Unlikely the biodiversity crisis will improve any time soon

6 02 2020

hopelessAround a fortnight ago I wrote a hastily penned post about the precarious state of biodiversity — it turned out to be one of the most-read posts in ConservationBytes‘ history (nearly 22,000 views in less than two weeks).

Now, let’s examine whether this dreadful history is likely to get any better any time soon.

Even if extinction rates decline substantially over the next century, I argue that we are committed to an intensifying biodiversity extinction crisis. The aggregate footprint from the growing human population notwithstanding, we can expect decades, if not centuries, of continued extinctions from lag effects alone (extinction debts arising from previous environmental damage engendering extinctions in the future)1.

Global vegetation cover and production are also likely to decline even in the absence of continued habitat clearing — the potential benefit of higher CO2 concentrations for plant photosynthesis is more than offset by lower availability of water in the soil, heat stress, and the frequency of disturbances such as droughts2. Higher frequencies and intensities of disturbance events like catastrophic bushfire will also exacerbate extinction rates3.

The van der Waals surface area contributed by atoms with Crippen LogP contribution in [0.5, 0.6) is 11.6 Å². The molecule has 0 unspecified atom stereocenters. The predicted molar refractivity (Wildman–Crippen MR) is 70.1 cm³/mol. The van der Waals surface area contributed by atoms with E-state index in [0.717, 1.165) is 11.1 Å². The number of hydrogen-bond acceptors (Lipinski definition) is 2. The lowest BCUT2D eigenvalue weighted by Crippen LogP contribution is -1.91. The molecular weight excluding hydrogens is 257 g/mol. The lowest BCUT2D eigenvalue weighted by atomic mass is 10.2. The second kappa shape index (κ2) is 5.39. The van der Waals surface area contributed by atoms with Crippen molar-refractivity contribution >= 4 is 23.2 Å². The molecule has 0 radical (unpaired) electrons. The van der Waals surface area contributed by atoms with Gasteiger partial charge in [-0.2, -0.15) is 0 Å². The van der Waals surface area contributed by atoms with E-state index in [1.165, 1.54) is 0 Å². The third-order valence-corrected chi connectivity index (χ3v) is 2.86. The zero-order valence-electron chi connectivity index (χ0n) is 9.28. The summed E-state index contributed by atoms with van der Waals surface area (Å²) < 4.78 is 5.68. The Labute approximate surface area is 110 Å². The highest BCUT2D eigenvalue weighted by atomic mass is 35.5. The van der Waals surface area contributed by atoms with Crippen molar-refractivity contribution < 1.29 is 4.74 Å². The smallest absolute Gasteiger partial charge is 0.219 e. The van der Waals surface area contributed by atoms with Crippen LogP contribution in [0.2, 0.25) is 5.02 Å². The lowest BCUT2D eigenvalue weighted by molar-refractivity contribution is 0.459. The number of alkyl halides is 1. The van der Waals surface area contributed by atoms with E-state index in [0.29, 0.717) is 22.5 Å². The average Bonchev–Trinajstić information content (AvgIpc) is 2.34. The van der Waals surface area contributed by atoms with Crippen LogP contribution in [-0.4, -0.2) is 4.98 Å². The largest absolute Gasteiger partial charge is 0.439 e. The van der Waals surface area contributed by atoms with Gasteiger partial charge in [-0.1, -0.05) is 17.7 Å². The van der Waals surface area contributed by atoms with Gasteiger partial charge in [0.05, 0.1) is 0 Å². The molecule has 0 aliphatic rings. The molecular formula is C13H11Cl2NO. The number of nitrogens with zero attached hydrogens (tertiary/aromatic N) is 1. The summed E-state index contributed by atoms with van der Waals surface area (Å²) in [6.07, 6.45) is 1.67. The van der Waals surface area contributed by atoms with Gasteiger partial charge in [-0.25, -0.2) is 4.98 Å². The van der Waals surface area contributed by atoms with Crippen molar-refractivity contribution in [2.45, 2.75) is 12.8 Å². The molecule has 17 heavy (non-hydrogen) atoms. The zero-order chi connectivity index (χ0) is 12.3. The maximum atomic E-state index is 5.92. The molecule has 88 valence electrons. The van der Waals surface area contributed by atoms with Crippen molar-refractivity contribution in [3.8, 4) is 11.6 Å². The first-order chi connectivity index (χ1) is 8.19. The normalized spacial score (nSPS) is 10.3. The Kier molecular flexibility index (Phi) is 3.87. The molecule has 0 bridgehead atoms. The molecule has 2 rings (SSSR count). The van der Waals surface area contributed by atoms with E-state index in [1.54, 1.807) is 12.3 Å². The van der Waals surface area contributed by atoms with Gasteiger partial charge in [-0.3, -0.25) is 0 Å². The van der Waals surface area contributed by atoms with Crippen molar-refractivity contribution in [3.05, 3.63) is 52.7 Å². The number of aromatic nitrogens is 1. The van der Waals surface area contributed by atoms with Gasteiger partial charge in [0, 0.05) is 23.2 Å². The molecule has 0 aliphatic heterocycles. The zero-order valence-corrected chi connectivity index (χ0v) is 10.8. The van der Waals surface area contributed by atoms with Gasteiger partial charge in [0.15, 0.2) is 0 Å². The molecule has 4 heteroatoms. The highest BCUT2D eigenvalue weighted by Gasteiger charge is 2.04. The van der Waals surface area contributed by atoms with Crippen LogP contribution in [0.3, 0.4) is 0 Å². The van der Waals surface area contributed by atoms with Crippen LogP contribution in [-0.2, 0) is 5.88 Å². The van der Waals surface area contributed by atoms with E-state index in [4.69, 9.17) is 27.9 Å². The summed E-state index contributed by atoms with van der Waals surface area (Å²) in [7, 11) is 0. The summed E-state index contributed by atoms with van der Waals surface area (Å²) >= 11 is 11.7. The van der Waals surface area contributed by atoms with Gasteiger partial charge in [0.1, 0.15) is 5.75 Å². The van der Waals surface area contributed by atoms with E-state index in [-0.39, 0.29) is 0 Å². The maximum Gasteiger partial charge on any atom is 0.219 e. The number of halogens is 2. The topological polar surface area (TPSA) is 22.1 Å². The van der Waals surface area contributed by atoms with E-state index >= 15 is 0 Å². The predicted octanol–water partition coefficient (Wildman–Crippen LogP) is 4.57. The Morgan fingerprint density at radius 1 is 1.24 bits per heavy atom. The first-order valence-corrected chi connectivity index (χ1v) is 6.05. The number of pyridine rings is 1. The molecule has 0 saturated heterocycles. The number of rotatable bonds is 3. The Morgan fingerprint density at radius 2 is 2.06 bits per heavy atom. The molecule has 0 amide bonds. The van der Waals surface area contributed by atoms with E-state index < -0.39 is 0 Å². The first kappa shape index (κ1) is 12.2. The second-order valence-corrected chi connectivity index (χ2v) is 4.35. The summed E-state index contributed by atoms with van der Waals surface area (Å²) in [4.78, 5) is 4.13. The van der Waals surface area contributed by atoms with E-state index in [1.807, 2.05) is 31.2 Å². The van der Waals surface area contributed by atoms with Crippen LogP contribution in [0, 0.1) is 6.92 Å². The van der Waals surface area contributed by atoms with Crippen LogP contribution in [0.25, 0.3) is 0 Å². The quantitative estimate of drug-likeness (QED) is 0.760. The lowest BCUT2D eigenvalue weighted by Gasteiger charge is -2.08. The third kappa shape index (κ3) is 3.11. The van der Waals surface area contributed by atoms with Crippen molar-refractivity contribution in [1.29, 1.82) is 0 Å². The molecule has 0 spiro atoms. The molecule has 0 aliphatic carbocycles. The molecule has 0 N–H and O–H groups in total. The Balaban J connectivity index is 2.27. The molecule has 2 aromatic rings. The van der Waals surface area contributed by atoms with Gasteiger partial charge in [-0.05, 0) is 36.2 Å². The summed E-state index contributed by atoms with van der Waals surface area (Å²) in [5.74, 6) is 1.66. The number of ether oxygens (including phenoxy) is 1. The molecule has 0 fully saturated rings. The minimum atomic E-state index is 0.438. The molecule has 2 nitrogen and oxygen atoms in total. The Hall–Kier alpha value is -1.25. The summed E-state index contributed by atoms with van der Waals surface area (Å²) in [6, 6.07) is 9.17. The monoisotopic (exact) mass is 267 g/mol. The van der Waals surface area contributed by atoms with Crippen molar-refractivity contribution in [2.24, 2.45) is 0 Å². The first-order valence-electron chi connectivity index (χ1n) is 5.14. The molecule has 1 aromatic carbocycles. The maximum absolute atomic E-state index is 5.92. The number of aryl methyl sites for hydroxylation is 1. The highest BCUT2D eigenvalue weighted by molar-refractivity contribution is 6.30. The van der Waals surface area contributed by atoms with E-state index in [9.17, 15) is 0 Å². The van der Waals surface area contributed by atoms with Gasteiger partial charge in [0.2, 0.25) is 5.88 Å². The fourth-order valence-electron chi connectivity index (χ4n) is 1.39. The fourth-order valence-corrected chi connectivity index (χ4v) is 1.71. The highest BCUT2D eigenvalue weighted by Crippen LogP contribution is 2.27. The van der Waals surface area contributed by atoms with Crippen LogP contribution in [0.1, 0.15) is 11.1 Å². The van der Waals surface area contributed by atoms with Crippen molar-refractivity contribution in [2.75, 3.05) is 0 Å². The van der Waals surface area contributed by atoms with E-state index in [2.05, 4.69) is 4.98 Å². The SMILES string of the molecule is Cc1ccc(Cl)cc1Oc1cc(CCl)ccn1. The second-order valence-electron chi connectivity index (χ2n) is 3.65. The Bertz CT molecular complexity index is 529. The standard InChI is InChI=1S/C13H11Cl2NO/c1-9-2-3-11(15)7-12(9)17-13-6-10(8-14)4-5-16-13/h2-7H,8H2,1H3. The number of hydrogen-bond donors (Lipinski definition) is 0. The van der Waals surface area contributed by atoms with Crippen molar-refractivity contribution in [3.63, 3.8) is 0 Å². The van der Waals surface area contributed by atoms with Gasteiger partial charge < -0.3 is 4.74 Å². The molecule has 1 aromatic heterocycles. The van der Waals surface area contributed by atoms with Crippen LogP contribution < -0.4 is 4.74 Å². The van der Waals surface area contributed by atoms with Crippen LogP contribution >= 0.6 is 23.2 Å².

However, perhaps the least-appreciated element of potential extinctions arising from climate change is that they are vastly underestimated when only considering a species’ thermal tolerance4. In fact, climate disruption-driven extinction rates could be up to ten times higher than currently predicted4 when extinction cascades are taken into account5. Read the rest of this entry »





Increasing human population density drives environmental degradation in Africa

26 06 2019

 

stumps

Almost a decade ago, I (co-) wrote a paper examining the socio-economic correlates of gross, national-scale indices of environmental performance among the world’s nations. It turned out to be rather popular, and has so far garnered over 180 citations and been cited in three major policy documents.

In addition to the more pedestrian ranking itself, we also tested which of three main socio-economic indicators best explained variation in the environmental rank — a country’s gross ‘wealth’ indicator (gross national income) turned out to explain the most, and there was no evidence to support a non-linear relationship between environmental performance and per capita wealth (the so-called environmental Kuznets curve).